Parental Responsibility – What is it?

Family lawyers are often asked, ‘what rights do I have over my child?’. The reality is that a parent’s legal position in respect of their children is one of responsibility rather than rights.

Many parents will have encountered the term ‘Parental Responsibility’ (often abbreviated to PR), when they find themselves party to family court proceedings. Parents may have even faced difficulty when making decisions relating to their children and become aware they don’t actually have Parental Responsibility. Parents with PR will in fact be exercising their responsibilities every day even if they don’t know it.

So, what is it?

Parental Responsibility is defined in Section 3(1) Children Act 1989 as:

“All the rights, duties, powers, responsibilities and authority which by law a parent of a child has in relation to the child and his property.”

PR is not a tangible thing. It is a legal role that encapsulates the duties that parents have for their children, providing their care and the decisions they can make that set what their upbringing looks like.

These responsibilities are exercised in the day-to-day decision making when it comes to a child’s education and health. It also extends to more significant decision making in respect of a child’s life, for example, consenting to a child having a medical procedure, changing a child’s name, or choosing which religion they ought to be raised with.

Who has it?

It is important to realise that not everyone fulfilling a parental role will have PR.

Some will be given automatic Parental Responsibility by virtue of being;

  1. A child’s biological mother
  2. The father of a child who was married or in a Civil Partnership with a mother at the time of the birth. (Even if the parents’ divorce or separate, the father retains his PR.)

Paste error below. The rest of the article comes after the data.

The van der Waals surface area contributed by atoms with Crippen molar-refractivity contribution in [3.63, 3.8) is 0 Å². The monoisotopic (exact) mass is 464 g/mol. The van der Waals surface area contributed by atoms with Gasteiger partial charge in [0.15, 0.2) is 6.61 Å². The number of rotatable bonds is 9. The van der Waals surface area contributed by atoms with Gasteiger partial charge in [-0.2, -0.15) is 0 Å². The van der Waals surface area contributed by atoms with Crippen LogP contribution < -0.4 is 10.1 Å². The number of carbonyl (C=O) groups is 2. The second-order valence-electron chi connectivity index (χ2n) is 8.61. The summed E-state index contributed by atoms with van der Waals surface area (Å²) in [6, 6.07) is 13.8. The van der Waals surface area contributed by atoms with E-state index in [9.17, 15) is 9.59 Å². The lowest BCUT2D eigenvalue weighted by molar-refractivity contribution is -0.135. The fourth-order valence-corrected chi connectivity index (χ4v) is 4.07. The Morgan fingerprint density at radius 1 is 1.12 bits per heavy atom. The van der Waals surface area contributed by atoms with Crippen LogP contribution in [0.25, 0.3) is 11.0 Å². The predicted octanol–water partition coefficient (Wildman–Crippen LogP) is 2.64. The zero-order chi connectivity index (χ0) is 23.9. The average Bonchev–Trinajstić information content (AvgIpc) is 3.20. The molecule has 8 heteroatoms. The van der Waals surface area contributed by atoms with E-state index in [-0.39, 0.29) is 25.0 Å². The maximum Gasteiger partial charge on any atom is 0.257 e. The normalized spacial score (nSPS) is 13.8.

3. Fathers who are registered on a child’s birth certificate after 1st December 2003
  4. Second female parents who were married to/in a civil partnership with the biological mother at the time of conception

How do I get it?

A parent without pr can obtain it in a number of ways:

  1. Marrying or becoming civilly partnered to the child’s mother
  2. Having their name registered on a child’s birth certificate
  3. Entering into a Parental Responsibility Agreement with the mother
  4. Obtaining a Parental Responsibility Order from a Family Court
  5. Being named as the parent a child should live within a Child Arrangements Order

Where a parent cannot get the agreement of the other parent with PR, an application to Court may be necessary. Pursuant to the Children Act 1989, a Judge can make an Order that declares a Parent hereby has Parental Responsibility for the subject child.

Guardians may also seek PR to make decisions relating to a child in their care. For example, a grandparent with care of their grandchild.

It is prudent to get solid legal advice in these instances.


Disagreements on decisions

Even where both parents hold PR, difficulties can still arise where parents cannot agree on major issues in a child’s life. This can cause particular difficulties for parents who are separated.

However, in daily life, one parent can make decisions without the consent of the other parent with PR. For example, a child attending their friend’s house after school or going to a birthday party.

There are, however, some decisions that require the consent of both parties with PR. These include, but are not limited to, moving abroad or changing a child’s name.

Where parents with PR cannot agree on a specific issue, or if one parent seeks to prevent another parent from taking a particular step relating to their child, the Court can make a Specific Issue Order or Prohibited Order pursuant to the Children Act 1989.

At MSB, we regularly advice parents and families on issues and information relating to PR, and can support with court processes. Legal advice and representation is available for all of the issues discussed in this blog. Contact